"It is very important for policy makers to make the distinction between opportunity entrepreneurs and necessity entrepreneurs," says Rolf Traeger, chief of the LDC (Least Developed Countries) Section of the United Nations Conference on Trade and Development (UNCTAD).
One of the authors of UNCTAD's latest report on Least Developed Countries, Traeger argues that the latter must support dynamic companies that create jobs capable of lifting populations out of poverty.
The selection process however is selective, and excludes peddlers in the street, small vendors, hairdressers. "In most cases they would like to have a job, with a fixed salary at the end of the month," explains Traeger, ruling out this self-employed category.
The ones who should be backed are "those who are motivated by opportunity, who want to grow, who want to have more employees and (...) be dynamic."
Which companies should be backed?
"In sectors which are conducive to the long-term development of the country, such as sectors which are environmentally sustainable, which create lots of jobs (...) where the potential for productivity increase is important, these companies they deserve to be supported," says the UNCTAD boss.
Many small and medium-sized enterprises (SMEs) in developing countries face a classic conundrum when it comes to securing finance. Most constitute the “missing middle,” as they are considered too big for microfinance institutions (MFIs) and too small or risky for traditional finance providers such as commercial banks.
Governments in Least Developed Countries are being asked to step in to plug the gap. Yet with limited resources, there is some scepticism about where they are likely to find the money to support dynamic start-ups.
One source is through tax. "Typically LDCs they have very weak fiscal systems, which means their tax revenues are very low as compared to GDP, so this needs to be reinforced," comments Traeger.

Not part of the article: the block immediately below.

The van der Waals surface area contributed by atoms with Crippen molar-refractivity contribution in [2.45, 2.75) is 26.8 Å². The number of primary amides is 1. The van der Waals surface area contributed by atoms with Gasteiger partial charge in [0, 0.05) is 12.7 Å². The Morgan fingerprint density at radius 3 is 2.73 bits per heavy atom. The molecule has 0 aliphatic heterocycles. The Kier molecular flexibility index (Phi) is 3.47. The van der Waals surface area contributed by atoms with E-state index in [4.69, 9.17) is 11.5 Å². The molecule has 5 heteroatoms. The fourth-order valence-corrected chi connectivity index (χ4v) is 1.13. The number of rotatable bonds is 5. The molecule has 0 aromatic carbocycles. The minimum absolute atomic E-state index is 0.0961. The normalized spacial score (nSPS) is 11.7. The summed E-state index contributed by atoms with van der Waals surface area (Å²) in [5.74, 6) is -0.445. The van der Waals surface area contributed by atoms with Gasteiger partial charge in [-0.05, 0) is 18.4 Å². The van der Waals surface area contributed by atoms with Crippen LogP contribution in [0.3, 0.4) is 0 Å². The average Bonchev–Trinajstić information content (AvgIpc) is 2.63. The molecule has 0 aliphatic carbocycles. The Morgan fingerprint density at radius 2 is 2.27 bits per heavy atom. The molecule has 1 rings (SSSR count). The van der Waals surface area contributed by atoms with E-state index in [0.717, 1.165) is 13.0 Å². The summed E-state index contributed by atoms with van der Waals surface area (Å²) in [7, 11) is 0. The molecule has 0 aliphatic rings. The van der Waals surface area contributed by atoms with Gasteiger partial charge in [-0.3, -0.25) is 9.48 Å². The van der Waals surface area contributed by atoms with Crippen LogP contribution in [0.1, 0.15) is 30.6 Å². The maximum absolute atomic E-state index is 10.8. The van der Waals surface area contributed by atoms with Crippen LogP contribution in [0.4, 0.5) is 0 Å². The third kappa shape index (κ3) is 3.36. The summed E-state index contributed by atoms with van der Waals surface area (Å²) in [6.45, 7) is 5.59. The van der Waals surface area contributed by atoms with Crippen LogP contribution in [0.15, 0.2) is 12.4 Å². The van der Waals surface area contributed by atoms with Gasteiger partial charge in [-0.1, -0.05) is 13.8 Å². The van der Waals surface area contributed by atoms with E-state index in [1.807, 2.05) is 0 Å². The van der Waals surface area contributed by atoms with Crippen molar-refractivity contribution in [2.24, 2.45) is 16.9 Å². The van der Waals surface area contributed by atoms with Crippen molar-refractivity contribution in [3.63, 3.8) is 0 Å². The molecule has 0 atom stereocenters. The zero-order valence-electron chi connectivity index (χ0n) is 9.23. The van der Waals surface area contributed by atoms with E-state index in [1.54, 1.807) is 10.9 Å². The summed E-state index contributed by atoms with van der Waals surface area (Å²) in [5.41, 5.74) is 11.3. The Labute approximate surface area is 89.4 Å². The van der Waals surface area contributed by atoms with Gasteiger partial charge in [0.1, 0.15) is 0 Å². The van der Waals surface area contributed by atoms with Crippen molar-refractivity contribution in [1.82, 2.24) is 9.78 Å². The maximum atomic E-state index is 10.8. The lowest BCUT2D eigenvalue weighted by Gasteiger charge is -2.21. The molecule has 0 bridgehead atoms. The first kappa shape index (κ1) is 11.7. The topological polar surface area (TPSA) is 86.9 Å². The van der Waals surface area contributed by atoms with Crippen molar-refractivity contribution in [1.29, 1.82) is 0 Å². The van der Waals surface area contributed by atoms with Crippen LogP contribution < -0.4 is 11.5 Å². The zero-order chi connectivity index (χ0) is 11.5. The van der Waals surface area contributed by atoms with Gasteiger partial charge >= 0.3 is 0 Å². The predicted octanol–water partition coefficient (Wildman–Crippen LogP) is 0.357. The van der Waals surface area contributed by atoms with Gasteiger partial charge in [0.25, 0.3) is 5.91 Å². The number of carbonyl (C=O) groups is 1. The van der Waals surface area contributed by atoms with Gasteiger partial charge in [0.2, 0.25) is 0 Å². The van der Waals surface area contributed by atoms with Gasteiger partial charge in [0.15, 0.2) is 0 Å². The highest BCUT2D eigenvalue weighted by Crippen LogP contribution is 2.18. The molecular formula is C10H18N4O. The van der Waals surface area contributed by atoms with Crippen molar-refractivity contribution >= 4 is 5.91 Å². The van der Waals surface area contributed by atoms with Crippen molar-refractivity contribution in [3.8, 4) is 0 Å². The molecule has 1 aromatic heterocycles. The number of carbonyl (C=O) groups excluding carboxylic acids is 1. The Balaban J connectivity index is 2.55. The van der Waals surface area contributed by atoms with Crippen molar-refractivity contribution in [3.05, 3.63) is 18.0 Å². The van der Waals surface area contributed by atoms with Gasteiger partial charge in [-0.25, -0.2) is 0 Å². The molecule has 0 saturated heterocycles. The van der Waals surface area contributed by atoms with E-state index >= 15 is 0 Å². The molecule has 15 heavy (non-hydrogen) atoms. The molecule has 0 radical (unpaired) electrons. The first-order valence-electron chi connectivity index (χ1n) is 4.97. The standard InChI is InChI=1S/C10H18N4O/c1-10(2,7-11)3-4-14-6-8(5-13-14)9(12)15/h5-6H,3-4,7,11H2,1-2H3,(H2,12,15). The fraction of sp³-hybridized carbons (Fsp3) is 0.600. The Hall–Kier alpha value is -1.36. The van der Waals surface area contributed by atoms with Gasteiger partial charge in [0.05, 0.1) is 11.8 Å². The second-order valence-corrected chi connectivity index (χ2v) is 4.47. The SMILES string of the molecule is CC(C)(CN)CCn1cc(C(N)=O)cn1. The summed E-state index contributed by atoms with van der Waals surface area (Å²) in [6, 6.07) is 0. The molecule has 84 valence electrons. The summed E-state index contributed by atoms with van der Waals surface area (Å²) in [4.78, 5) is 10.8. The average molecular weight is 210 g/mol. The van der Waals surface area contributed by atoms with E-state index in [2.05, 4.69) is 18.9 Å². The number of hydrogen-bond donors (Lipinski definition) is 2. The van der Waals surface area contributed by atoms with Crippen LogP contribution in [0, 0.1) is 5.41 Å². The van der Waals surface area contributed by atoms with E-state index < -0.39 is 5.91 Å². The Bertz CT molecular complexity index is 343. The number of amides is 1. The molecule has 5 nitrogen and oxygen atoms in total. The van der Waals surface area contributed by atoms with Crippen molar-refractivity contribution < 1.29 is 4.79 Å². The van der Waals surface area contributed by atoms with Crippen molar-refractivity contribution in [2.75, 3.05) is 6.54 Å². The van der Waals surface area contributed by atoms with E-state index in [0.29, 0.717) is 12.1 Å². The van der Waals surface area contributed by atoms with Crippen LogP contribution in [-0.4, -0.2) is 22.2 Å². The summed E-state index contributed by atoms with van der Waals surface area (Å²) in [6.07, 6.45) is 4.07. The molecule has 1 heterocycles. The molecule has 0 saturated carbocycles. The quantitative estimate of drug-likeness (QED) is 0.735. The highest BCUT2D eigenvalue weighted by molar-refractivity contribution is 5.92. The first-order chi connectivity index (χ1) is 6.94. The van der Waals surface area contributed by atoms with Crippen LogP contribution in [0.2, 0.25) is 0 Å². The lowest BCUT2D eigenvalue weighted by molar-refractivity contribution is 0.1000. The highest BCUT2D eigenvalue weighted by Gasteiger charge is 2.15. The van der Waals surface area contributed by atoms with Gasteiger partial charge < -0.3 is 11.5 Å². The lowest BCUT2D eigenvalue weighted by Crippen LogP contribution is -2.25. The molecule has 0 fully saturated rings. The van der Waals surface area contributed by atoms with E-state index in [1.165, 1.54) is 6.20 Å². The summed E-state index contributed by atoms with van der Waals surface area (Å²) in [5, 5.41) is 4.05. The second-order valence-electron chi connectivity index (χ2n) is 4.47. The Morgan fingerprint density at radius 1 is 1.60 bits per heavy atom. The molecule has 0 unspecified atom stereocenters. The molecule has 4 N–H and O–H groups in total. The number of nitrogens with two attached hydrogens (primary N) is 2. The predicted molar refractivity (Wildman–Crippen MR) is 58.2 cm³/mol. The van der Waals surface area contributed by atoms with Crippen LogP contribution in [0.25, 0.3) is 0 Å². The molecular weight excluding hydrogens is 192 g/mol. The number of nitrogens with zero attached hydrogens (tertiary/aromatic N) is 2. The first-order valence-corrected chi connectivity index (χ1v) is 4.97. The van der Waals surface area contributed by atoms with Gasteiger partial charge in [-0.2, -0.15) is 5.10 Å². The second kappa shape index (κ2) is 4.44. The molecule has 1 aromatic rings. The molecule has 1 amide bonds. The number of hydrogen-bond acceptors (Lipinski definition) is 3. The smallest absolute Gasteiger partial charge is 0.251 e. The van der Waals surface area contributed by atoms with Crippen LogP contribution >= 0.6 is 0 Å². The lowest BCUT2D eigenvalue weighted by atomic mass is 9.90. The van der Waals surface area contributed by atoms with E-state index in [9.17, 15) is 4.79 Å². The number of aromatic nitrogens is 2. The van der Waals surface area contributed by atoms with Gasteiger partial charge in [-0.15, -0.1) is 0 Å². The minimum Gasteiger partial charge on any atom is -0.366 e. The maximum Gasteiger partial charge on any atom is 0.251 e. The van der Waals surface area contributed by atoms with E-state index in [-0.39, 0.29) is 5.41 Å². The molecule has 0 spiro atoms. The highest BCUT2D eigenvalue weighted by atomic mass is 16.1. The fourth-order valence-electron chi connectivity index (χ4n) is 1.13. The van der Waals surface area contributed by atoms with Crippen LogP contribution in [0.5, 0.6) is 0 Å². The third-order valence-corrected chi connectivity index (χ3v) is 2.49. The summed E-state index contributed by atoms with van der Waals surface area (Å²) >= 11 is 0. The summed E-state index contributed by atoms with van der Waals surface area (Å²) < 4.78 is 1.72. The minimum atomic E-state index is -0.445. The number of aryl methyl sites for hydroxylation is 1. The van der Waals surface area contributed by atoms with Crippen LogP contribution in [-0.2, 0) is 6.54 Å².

At the moment, governments in countries like Zambia, Tanzania or the Democratic Republic of Congo, shoot themselves in the foot by offering important tax holidays to foreign investors or mining companies. "These tax loopholes need to stop," says Traeger.
Maximizing natural resources
Africa's central question is how to take advantage of its natural resources and the commodity boom that it offers.
The continent holds around 30% of the world's known mineral reserves, including cobalt, uranium, diamonds and gold, oil and gas.
"These are important sources of public revenues, which then should be used in order to foster the development of other sectors and new activities," reckons Traeger.
These sectors include industry and trade to boost regional integration and growth, and ensure that Africa can keep up at the global level.
However, even with abundant resources, Least Developed Countries like Tanzania, are still lagging behind.
"As any development process this does not happen overnight," explains Traeger.
"Policy makers need to have long-term strategies in mind each time they implement different types of economic strategy, or policy," he added.
Recent events in Dar Es Salam where authorities last week deployed the army to buy cashew nuts from farmers to solve a row over prices, illustrate that development won't happen overnight.
Analysts say Tanzanian authorities need to see things in the long term, rather than resorting to knee-jerk reactions. Looking ahead, will help Tanzania, like other least developed countries, to achieve the UN’s development goals, this time by 2030, they reckon.